The push for plain packaging – and intellectual property expropriation – began as a consumer awareness campaign. So, for example, consumers might think that ‘Lights’ weren’t as unhealthy as ‘regular’ cigarettes. Maybe they were confused. Some of my colleagues who did research into chop-chop discovered that users thought it was healthier than purchased tobacco because chop-chop was organic.
The point being that branding confuses consumers – and the government, we are reliably informed, as a role to play in ensuring that consumers don’t get confused.
So where is this leading? Well last week an article in the AFR caught my eye.
Banks’ brands misleading public
In its submission to the Murray inquiry, COBA said the position of the major banks was “now so dominant that the majors frame competition in banking as something that occurs only between themselves and within their multiple brands”.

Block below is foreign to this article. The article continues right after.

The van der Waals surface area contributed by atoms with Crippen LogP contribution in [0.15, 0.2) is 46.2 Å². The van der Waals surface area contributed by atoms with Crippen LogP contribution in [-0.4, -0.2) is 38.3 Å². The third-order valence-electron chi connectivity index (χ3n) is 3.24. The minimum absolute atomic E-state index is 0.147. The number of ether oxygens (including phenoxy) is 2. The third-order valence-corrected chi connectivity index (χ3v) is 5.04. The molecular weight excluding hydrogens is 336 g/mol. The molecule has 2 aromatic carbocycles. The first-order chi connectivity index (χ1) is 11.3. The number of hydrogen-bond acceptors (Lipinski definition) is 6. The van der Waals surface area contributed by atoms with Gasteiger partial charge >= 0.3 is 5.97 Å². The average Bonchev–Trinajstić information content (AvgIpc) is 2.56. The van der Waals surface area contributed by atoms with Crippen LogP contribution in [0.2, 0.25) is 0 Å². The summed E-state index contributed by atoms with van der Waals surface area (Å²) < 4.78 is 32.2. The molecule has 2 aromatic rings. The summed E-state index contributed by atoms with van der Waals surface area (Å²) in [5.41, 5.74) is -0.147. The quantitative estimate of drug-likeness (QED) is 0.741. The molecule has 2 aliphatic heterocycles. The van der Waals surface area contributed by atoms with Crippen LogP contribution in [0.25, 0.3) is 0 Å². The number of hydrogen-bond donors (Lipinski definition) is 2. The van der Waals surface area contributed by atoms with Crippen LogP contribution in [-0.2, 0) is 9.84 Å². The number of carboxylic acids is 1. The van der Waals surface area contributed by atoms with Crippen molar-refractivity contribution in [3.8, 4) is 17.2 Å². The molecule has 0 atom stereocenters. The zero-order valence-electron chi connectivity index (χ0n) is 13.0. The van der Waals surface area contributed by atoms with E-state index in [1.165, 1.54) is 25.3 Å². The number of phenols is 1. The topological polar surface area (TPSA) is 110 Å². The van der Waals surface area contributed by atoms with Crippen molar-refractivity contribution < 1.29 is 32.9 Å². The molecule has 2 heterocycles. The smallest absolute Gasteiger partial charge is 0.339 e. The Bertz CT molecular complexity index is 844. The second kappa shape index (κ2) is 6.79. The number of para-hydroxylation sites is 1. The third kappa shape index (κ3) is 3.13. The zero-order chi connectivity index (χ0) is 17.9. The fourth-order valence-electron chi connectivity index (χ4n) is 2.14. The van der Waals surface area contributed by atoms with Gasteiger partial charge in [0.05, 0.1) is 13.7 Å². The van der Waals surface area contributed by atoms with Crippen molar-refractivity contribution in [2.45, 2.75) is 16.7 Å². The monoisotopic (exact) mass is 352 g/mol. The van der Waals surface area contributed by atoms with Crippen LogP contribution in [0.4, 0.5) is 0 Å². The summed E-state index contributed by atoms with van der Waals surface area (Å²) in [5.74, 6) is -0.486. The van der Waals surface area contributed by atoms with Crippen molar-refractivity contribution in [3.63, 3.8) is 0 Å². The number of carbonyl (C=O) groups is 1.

It cited independent research from D&M Research showing 50 per cent of customers were unaware of the major banks’ ownership of smaller “competitors” and 80 per cent were unaware that the banks own certain home lenders. “This consumer research strongly suggests major banks are getting away with portraying their sub-brands as independent competitors,” COBA said.
There is an on-going assault on branding and advertising that threatens all business. Having succeeded in stigmatising one industry and its consumers, the progressive left are now targeting other industries.